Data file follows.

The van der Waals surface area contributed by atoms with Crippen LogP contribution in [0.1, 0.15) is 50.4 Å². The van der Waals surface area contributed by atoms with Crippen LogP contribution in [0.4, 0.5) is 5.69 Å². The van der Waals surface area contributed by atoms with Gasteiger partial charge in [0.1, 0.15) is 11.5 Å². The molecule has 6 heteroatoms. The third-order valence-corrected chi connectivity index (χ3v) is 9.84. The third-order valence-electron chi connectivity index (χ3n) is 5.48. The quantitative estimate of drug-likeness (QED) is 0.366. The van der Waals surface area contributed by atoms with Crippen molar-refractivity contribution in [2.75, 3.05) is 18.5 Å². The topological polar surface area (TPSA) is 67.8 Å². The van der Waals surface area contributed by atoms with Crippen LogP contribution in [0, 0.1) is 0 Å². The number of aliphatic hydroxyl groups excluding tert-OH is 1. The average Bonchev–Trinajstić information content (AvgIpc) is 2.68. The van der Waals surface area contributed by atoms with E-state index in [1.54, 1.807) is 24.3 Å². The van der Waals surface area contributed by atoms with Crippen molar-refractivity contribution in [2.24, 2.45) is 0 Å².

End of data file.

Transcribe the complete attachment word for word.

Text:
The van der Waals surface area contributed by atoms with Crippen LogP contribution in [0.1, 0.15) is 50.4 Å². The van der Waals surface area contributed by atoms with Crippen LogP contribution in [0.4, 0.5) is 5.69 Å². The van der Waals surface area contributed by atoms with Gasteiger partial charge in [0.1, 0.15) is 11.5 Å². The molecule has 6 heteroatoms. The third-order valence-corrected chi connectivity index (χ3v) is 9.84. The third-order valence-electron chi connectivity index (χ3n) is 5.48. The quantitative estimate of drug-likeness (QED) is 0.366. The van der Waals surface area contributed by atoms with Crippen molar-refractivity contribution in [2.75, 3.05) is 18.5 Å². The topological polar surface area (TPSA) is 67.8 Å². The van der Waals surface area contributed by atoms with Crippen LogP contribution in [0, 0.1) is 0 Å². The number of aliphatic hydroxyl groups excluding tert-OH is 1. The average Bonchev–Trinajstić information content (AvgIpc) is 2.68. The van der Waals surface area contributed by atoms with E-state index in [1.54, 1.807) is 24.3 Å². The van der Waals surface area contributed by atoms with Crippen molar-refractivity contribution in [2.24, 2.45) is 0 Å².